PDI IDV MAS UAI LTO IND
Image 1: Hofstede's Cultural Dimensions for BRIC Nations (Geert-Hofstede, 2010)
MSc Management CID: 00972342
heterogeneity across consumers and their response to CSR (i.e. one size does not fit all), hence
why the four aspects that will be reviewed in this report are: Pricing, Purchasing Power, Consumer
attitude (incl. loyalty) and word of mouth. Appendix C has market research provided by Esomar
(2006) to back up the findings below.
Research done by Crawford & Mathews (2001) suggests that the willingness of a consumer
to pay a higher price for a product is determined by how fair that price is according to them. The
most important factor determining price fairness as shown by Xia et. al., (2004) and Bolton & Alba
(2006), is the consumers assessment of the company motives behind the price increase based on
information provided by marketing campaigns (Vaidyanathan & Aggarwal, 2003; Xia et. al., 2004).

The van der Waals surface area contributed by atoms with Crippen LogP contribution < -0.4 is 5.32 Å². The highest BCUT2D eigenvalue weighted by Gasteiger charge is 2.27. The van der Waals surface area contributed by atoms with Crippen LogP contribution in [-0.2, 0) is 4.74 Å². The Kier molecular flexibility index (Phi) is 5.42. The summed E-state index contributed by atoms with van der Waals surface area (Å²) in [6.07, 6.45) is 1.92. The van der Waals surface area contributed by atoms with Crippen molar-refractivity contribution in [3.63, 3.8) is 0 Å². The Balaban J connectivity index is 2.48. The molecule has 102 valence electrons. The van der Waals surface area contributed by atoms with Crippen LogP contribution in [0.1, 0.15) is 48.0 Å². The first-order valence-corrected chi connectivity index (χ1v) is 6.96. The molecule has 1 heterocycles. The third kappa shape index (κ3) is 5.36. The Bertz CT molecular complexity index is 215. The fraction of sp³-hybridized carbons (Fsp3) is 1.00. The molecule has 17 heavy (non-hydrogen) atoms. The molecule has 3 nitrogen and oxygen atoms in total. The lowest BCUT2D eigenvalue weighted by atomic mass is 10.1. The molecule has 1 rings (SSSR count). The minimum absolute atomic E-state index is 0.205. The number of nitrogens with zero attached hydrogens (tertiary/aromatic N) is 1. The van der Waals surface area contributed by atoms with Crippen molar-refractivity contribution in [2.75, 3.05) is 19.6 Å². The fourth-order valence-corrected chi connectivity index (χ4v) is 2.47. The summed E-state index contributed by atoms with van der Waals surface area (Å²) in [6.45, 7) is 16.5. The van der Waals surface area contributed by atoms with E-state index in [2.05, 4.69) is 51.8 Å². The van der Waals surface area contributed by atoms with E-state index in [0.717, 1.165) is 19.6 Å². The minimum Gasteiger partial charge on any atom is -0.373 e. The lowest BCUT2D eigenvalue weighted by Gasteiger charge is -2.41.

Thus, if consumers conclude that the higher price is due to a positive reason e.g. funding CSR
efforts (Mohr & Webb, 2005), it is perceived as less unfair. Backing this is Auger et al., (2003) and
Barone et al., (2000) who indicated that consumers are more willing to pay a higher price for
products that they perceive as ethical.
Moving away from purchase intentions, other behaviors such as switching to competitors or
complaining about price increase is also influenced by their perception of price (Xia et al., 2004).
Meaning, if a consumer perceives the price increase as unfair, they are likely to switch to a
competitor and bad-mouth the company. As consumers of BRIC nations tend me more sensitive to
price of product, mainly due to the economic standing of the country (Court & Narasimhan, 2010),
they would be more accepting of a CSR-based price increase by deeming it "fair" which would
increase the likelihood of them purchasing products from the company, and displaying a lower